- While the butter is melting, crack the eggs into the bowl of an electric mixer. Beat the eggs on high until pale yellow and a little foamy, about 1 minute. Add the whole wheat pastry flour, milk, maple syrup, orange zest, and 2 tablespoons of juice from the orange. Beat for 30 seconds, scraping down the sides as needed.
- Remove the pan from the oven and swirl to coat the parchment paper with butter. Pour the batter into the pan. If using thawed frozen blackberries, drain off the juices and reserve. Gently scatter the blackberries evenly over the top of the batter. Sprinkle with the sugar and put into the oven.
- Bake for about 20 minutes, until the pancake puffs, is golden brown, and is just firm to the touch in the center. Remove from the oven. The pancake will quickly deflate (don’t worry, it will still be delicious).
- Cut into wedges and serve immediately, either plain or with a light drizzle of maple syrup. If you have reserved blackberry juice, stir this into the maple syrup before serving.
Boost It: For a pretty finish, add a light dusting of confectioners’ sugar just before serving.
Quinoa Bowl with Fall Fruits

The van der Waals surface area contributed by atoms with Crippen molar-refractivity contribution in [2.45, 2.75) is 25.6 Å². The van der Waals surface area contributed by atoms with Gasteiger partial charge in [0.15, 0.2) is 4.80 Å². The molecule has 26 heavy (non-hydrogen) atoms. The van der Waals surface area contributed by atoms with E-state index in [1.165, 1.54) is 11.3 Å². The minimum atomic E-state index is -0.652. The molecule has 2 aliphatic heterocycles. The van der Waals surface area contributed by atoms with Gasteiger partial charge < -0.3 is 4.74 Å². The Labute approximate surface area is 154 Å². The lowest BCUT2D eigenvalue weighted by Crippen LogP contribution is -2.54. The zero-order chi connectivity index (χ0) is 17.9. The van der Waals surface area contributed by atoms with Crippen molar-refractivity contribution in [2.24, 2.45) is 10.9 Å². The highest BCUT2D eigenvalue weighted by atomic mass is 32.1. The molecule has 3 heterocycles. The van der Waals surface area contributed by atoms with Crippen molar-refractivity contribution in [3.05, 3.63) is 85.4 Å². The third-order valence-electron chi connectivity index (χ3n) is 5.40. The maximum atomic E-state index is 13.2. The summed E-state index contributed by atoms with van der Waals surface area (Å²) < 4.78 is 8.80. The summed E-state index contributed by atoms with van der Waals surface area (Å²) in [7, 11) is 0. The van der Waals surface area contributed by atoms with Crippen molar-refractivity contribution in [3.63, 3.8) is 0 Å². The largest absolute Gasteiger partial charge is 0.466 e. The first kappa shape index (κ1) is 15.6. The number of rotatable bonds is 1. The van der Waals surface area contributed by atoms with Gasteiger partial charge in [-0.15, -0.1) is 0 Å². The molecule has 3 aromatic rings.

makes 3 or 4 servings
Break out of your oatmeal rut and consider something new in that hot-cereal bowl: quinoa. Breakfast is actually my favorite meal for this teensy, protein-packed grain (which, technically, is not a grain at all but the seed of a plant in the amaranth family). Quinoa has a well-balanced amino acid profile and is especially rich in magnesium and iron. Make a fresh pot in the morning, or do it up as a side dish for dinner, relying on the leftovers to get you through breakfast. I like quinoa best doused with cold almond milk, roasted hazelnuts, and fall fruits. The reds and greens of apples, pears, and grapes make for a very pretty bowl.
- 1 cup quinoa
- 2 cups water
- ¼ teaspoon kosher salt
- Almond milk or other milk of your choice
- 1 cup diced pear, diced apple, and/or halved grapes
- ¼ cup chopped roasted hazelnuts or slivered almonds
- Honey or pure maple syrup (optional)
- Check to see whether the quinoa has been prewashed. If so, there’s no need to rinse it yourself. If not, put the quinoa into a fine-mesh sieve and rinse thoroughly over the sink to eliminate any bitterness. Allow to drain completely.
- Transfer the quinoa to a medium saucepan and add the water and salt. Set the pan on the stove over high heat and bring to a boil. Lower the heat, cover with a lid, and simmer until the quinoa is tender, 15 to 18 minutes. Transfer the cooked quinoa to a fine-mesh sieve and give it a shake to drain off any remaining water.
- To serve, spoon warm quinoa into bowls, add 1 to 2 tablespoons of milk, the diced fruit, and hazelnuts. Finish with a drizzle of honey or maple syrup, if desired.
Make Ahead: You can cook the quinoa up to 3 days in advance and store it in the refrigerator. Reheat in the microwave, or add a couple teaspoons of water and warm on the stove over medium heat.